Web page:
Residents in Hinsdale, Western Springs and Oak Brook have raised concerns as 5G wireless antennas begin making their way into their villages, and in Hinsdale officials are giving some backing to those concerns.
(TNS) — Residents in the suburban Chicago communities of Hinsdale, Western Springs and Oak Brook have raised concerns as 5G wireless antennas begin making their way into their villages, but in Hinsdale the Village Board is giving some backing to those concerns.
Hinsdale created a page at www.villageofhinsdale.org dedicated to information about 5G wireless networks, including a brief explanation of the next generation in cellphone and mobile internet technology, legislation governing it and a place to submit questions and concerns.
5G uses higher frequency radio waves to transfer sound and data, wrote Chicago Tribune reporter Ally Marotti, who tested the new technology in Chicago. While the higher waves allow faster downloads of more data, they do not travel as well through buildings, trees and rain like prior generations of wireless technology, which operates on lower wavelengths. Consequently, wireless companies need to put antennas closer together.
How close depends on the topography, the foliage and the number of users in that area, said Steve Van Dinter, Verizon’s director of local area communications.
Hinsdale officials said the antennas typically have a coverage area of less than 1,000 feet and one every 200 feet might be proposed in the village.
If multiple companies install 5G networks, Hinsdale could become a village of poles, Village President Thomas Cauley, Jr. said.
About 15 residents attended a Hinsdale Village Board meeting Oct. 15 to urge the board to stop telecommunications companies from installing antennas they will need for 5G. A Facebook page called Stop 5G Hinsdale and Neighbors also has been created and has 337 members as of Tuesday.
Many people are concerned about the potential health risks from prolonged exposure to radio frequency emissions.
Cauley said Hinsdale is not in a position to assess the safety of 5G cell towers. More importantly, villages and local governments are prohibited by state and federal law from regulating the construction and placement of wireless telecommunications facilities on the basis of health or environmental effects, as long as they comply with federal regulations for emissions.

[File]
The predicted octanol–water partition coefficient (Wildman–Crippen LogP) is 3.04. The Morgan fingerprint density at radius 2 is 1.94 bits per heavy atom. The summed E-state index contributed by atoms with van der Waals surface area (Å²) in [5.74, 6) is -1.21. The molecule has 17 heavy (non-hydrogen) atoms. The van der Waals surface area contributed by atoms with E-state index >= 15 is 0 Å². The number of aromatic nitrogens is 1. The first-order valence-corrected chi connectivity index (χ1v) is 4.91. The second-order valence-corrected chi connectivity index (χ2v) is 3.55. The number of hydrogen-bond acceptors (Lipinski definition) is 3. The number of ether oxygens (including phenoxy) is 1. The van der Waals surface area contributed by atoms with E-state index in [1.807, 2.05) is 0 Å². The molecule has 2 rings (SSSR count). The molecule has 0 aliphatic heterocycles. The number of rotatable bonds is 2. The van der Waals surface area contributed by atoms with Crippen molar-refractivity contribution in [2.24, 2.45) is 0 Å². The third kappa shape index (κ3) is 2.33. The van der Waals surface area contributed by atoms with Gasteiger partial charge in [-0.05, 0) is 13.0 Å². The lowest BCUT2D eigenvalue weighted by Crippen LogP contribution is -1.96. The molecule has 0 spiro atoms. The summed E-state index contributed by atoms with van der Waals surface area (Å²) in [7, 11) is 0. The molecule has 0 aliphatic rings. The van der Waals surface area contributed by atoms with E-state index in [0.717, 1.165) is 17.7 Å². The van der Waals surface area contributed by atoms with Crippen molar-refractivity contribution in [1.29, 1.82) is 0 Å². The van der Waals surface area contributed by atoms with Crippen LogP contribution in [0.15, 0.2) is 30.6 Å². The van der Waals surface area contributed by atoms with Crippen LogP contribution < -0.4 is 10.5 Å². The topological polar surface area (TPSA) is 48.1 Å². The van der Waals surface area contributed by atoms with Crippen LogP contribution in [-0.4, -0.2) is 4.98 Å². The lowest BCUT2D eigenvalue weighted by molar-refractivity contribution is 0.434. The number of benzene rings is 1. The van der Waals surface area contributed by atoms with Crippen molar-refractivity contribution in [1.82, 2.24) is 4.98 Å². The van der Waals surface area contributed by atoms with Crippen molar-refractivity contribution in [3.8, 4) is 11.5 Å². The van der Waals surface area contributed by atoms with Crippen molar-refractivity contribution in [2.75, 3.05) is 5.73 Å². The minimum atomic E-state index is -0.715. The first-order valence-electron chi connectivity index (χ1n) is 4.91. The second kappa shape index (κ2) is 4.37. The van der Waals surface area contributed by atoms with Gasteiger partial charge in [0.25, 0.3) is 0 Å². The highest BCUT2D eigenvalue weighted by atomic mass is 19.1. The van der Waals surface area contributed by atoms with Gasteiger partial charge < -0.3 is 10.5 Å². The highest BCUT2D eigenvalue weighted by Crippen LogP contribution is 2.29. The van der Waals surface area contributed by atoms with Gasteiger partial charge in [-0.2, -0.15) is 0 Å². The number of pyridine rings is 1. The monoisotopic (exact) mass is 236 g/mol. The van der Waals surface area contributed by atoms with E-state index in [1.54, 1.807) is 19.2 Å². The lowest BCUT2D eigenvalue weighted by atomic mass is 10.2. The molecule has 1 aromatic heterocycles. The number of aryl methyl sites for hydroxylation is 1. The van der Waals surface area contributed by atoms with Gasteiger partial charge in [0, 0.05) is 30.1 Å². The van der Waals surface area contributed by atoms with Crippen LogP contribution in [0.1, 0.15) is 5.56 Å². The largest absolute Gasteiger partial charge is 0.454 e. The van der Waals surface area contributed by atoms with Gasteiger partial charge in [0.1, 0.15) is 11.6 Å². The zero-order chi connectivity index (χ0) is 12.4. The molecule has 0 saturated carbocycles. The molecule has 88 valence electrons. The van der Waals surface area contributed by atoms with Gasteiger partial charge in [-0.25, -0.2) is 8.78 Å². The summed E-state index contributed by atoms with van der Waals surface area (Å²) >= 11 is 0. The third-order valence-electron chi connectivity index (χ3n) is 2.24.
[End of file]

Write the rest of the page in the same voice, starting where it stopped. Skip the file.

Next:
Van Dinter said Verizon’s equipment, including 5G small cells, operates well within the Federal Communications Commission’s guidelines.
A media spokesman for AT&T referred questions about 5G and radio frequency emissions to CTIA, a company that represents the U.S. wireless communications industry.
“The bottom line is,” Cauley said, “to the extent residents have safety concerns about 5G deployment, the village can do nothing about those. You should address those concerns to your congressmen and senators.”
Residents suggested they form a task force to oppose 5G antennas and Village Board member Luke Stifflear agreed to serve as the village liaison.
“Much like the Sterigenics,” Hinsdale resident Paige Glendinning said, “I think we have learned the government does not always have the people’s best interests as part of the agenda, sadly.”
“If we make enough noise, and make this a real pain in their rear, (telecommunications companies) will pick up and go somewhere else," Glendinning said.
Neither Verizon nor any other wireless carrier has applied to install 5G antennas in Hinsdale, Cauley said. If a carrier does apply, the village has 90 days to respond.
Village officials will ask the company to install the antennas on existing utility or streetlight poles.
La Grange has had a number of permit requests from Verizon and AT&T to install 5G antennas on existing utility poles, the village Public Works Director Ryan Gillingham said. The staff is working with the wireless carriers to design antennas that fit the aesthetics in the village, Gillingham said.
Western Springs has developed guidelines, such as if a streetlight needs to be replaced with one that can support the 5G equipment, the new streetlight must conform to Western Springs design standards, said village attorney Michael Jurusik.
“We are looking for ways to address what we can work with, which is aesthetics,” Jurusik said. "How can we accommodate the requirements and still be aesthetically pleasing to our village.”
By law, if a company wants an antenna where there is no available utility pole, it can install its own poles.
That is one of Oak Brook’s concerns. Some large subdivisions, such as Brook Forest and Midwest Club, have underground utilities, so no electric poles exist.
Oak Brook officials met with representatives of AT&T and Verizon last year, Jim Fox, the village’s information technology director, said.
The wireless companies prefer to have their 5G antenna on the top of a pole, like a crown, which may mean there would be only one antenna per pole, Fox said. The village is concerned there may be three or four separate telecommunications poles, each about 30 feet high, on a single corner.
Verizon, AT&T and T-Mobile all have 4G antennas on a cell tower near Oak Brook Village Hall, Fox said. By the end of this year, they plan to convert those antennas to 5G, he said.
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